Although the likelihood of air attack articulated by the War Department in early 1941 remained the official characterization of the threat in late 1942, concern over air raids and sabotage lessened, and security requirements were gradually relaxed. On October 6, 1942, the twenty-four-hour patrol by the wardens was cancelled. February 23, 1943, packages and belongings brought into the National Archives Building by employees and visitors no longer had to be left at the cloakroom. Areas reserved as bomb shelters were returned to the storage of records on April 16, 1943, and six months later, sand containers were removed from the building "in view of the diminishing likelihood of enemy attack on Washington."
This lessening of security facilitated the Archives' ability to handle the enormous influx of wartime visitors to the National Archives Building. During one quarter, 7,845 people not on the staff arrived through the Pennsylvania Avenue entrance. The Red Cross had a group that met in the building to roll surgical dressings, and servicemen came to hear concerts presented by the Record Music Association. Hundreds attended military meetings in the building; in the spring of 1943 alone, the National Archives hosted three confidential conferences sponsored by the War Department General Staff and the Military Intelligence Division (G-2). High-ranking officers of seventeen countries came regularly to attend screenings of war training films given by the United Nations Central Training Film Library. A social organization, the United Nations Club, was formed, and in December 1942 it sponsored, with the National Archives, a festival of entertainment films in the building. One night it was hosted by Comdr. M. A. Skragin of Russia and another by Maj. Hal Roach of the U.S. Army. Exhibits continued in the Rotunda area, and during one month, 10,000 people— 2,500 of them servicemen— visited a display of materials from the Franklin D. Roosevelt Library.
The maintenance of building security with so many visitors was a demanding task for the guards, but sometimes a single person could be more challenging. When a visiting military officer told the guard he had come to do business with the Archivist of the United States, the guard responded, "Archivist? We don't have anything like that around here." The security man, obviously new to the Archives, didn't recognize the title, but also didn't recognize the visitor— Gen. George C. Marshall, U.S. Army Chief of Staff.
The majority of people who visited the National Archives during World War II were government employees doing research in the records. In a 1942 article in the American Archivist, E. G. Campbell told how "newly appointed government officials who swarmed into Washington fresh from private industry to head defense agencies could only turn to the manuscript records of their predecessors of twenty-five years ago. . . . How did it work? What were its procedures?" He reported that papers of the War Industries Board, the Fuel Administration, and other similar agencies contained the history of America's World War I attempt to achieve total industrial mobilization, an effort so successful that even the government of Nazi Germany studied these records. J. Edgar Hoover, director of the FBI, was also interested in the records of the First World War— he wanted to study the history of German sabotage in the United States. Mary Anderson, director of the Women's Bureau at the U.S. Department of Labor, sent inquiries about World War I housing for women war workers, which she felt would be "very useful in our consideration of a similar problem now." When the War Production Board wanted to place an expert tool-and-die maker in an airplane plant, the man's citizenship was in doubt. He was able to go to work on the production line because records in the National Archives showed when and where his parents landed in this country, and when they were naturalized.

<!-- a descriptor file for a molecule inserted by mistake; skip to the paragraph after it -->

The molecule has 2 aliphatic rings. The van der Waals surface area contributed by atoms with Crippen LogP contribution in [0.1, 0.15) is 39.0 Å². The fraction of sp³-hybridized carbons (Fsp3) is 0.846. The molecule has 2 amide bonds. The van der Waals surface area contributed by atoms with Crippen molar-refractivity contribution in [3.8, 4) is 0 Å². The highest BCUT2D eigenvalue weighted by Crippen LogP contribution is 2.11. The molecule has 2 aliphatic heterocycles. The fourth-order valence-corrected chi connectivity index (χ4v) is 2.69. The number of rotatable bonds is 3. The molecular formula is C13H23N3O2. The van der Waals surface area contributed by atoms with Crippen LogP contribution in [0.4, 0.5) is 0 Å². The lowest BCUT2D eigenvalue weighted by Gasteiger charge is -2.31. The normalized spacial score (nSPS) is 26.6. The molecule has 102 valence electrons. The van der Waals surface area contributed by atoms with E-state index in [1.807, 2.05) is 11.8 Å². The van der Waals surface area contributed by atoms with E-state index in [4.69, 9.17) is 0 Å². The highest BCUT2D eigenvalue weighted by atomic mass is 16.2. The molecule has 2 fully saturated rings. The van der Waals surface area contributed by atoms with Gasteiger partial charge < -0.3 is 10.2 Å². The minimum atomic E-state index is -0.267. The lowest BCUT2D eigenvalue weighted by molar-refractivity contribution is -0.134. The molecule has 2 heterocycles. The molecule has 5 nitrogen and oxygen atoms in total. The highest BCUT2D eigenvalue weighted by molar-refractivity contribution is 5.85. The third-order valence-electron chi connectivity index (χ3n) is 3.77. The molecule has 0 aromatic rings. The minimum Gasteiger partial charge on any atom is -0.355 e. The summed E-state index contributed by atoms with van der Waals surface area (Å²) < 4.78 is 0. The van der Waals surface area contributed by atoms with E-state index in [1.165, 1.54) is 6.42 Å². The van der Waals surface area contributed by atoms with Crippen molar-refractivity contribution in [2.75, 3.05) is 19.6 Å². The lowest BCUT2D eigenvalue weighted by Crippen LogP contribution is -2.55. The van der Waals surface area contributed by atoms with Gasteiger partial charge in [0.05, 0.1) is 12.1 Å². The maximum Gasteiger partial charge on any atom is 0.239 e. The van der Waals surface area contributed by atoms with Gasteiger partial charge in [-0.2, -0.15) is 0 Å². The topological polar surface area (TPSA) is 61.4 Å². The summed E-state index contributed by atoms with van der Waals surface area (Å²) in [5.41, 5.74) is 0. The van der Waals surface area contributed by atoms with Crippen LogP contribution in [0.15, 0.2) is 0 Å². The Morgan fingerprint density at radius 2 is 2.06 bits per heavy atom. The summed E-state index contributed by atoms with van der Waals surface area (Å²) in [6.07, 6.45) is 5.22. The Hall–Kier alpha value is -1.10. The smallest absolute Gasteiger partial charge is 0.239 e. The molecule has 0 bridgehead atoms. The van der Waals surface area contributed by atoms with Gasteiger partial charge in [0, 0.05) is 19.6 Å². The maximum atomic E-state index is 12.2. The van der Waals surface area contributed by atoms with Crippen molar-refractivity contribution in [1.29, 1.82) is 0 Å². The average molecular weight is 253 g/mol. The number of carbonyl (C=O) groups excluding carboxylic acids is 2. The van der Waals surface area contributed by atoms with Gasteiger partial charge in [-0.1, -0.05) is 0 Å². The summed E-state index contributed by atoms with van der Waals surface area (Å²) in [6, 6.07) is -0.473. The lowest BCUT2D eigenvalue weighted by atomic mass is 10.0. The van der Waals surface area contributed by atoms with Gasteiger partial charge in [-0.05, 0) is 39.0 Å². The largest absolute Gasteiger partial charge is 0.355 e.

Gen. Douglas MacArthur noted that records were of special value to the military during war. "More than most professions the military is forced to depend upon the intelligent interpretation of the past for signposts charting the future." When the military was looking for information about a certain mountain pass in enemy territory, the Archives provided a detailed map sent home after World War I by a former consular attaché. Meteorological records, in constant demand for the study of weather history in strategic areas, were particularly valuable in planning for the landings in Normandy.
Movie writers and directors, such as Lt. Col. Frank Capra and Comdr. John Ford, sat in on screenings in the National Archives theater looking for material they could use in wartime productions. Newsreels prepared by Paramount, Fox, and Universal Pictures used footage from Archives films to acquaint Americans with military leaders such as Eisenhower, MacArthur, and Patton.
Services provided to the Navy Department by the National Archives were considered so valuable that the navy established a teletype connection between the department and the National Archives Building to expedite the flow of information. On July 18, 1943, the Washington Star reported, "The National Archives may be a depository for supposedly 'dead records,' but because of the war they have come to life and are doing their share to win the conflict." The Archives had more than earned its right to be on the National Defense Agency list.